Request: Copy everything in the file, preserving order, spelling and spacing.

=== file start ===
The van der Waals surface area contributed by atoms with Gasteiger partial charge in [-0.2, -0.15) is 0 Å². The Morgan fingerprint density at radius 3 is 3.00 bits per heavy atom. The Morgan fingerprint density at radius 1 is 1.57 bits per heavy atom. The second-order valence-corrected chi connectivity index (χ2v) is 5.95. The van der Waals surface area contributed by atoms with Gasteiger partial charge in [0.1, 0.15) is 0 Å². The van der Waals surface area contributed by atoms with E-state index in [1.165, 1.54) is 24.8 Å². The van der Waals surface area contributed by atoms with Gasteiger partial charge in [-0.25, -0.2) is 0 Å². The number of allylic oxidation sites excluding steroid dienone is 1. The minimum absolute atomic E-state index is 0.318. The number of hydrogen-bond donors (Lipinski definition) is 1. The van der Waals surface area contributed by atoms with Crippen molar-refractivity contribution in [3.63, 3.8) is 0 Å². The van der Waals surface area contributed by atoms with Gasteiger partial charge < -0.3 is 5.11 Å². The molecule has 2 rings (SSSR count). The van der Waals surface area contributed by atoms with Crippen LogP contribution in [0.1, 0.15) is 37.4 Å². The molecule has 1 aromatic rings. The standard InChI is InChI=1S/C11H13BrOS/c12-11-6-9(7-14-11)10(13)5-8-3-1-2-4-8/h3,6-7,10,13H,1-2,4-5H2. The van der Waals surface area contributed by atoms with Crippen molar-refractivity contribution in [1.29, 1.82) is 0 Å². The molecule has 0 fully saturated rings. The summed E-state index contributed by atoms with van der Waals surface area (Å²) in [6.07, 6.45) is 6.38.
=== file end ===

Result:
The van der Waals surface area contributed by atoms with Gasteiger partial charge in [-0.2, -0.15) is 0 Å². The Morgan fingerprint density at radius 3 is 3.00 bits per heavy atom. The Morgan fingerprint density at radius 1 is 1.57 bits per heavy atom. The second-order valence-corrected chi connectivity index (χ2v) is 5.95. The van der Waals surface area contributed by atoms with Gasteiger partial charge in [0.1, 0.15) is 0 Å². The van der Waals surface area contributed by atoms with E-state index in [1.165, 1.54) is 24.8 Å². The van der Waals surface area contributed by atoms with Gasteiger partial charge in [-0.25, -0.2) is 0 Å². The number of allylic oxidation sites excluding steroid dienone is 1. The minimum absolute atomic E-state index is 0.318. The number of hydrogen-bond donors (Lipinski definition) is 1. The van der Waals surface area contributed by atoms with Crippen molar-refractivity contribution in [3.63, 3.8) is 0 Å². The van der Waals surface area contributed by atoms with Gasteiger partial charge < -0.3 is 5.11 Å². The molecule has 2 rings (SSSR count). The van der Waals surface area contributed by atoms with Crippen LogP contribution in [0.1, 0.15) is 37.4 Å². The molecule has 1 aromatic rings. The standard InChI is InChI=1S/C11H13BrOS/c12-11-6-9(7-14-11)10(13)5-8-3-1-2-4-8/h3,6-7,10,13H,1-2,4-5H2. The van der Waals surface area contributed by atoms with Crippen molar-refractivity contribution in [1.29, 1.82) is 0 Å². The molecule has 0 fully saturated rings. The summed E-state index contributed by atoms with van der Waals surface area (Å²) in [6.07, 6.45) is 6.38.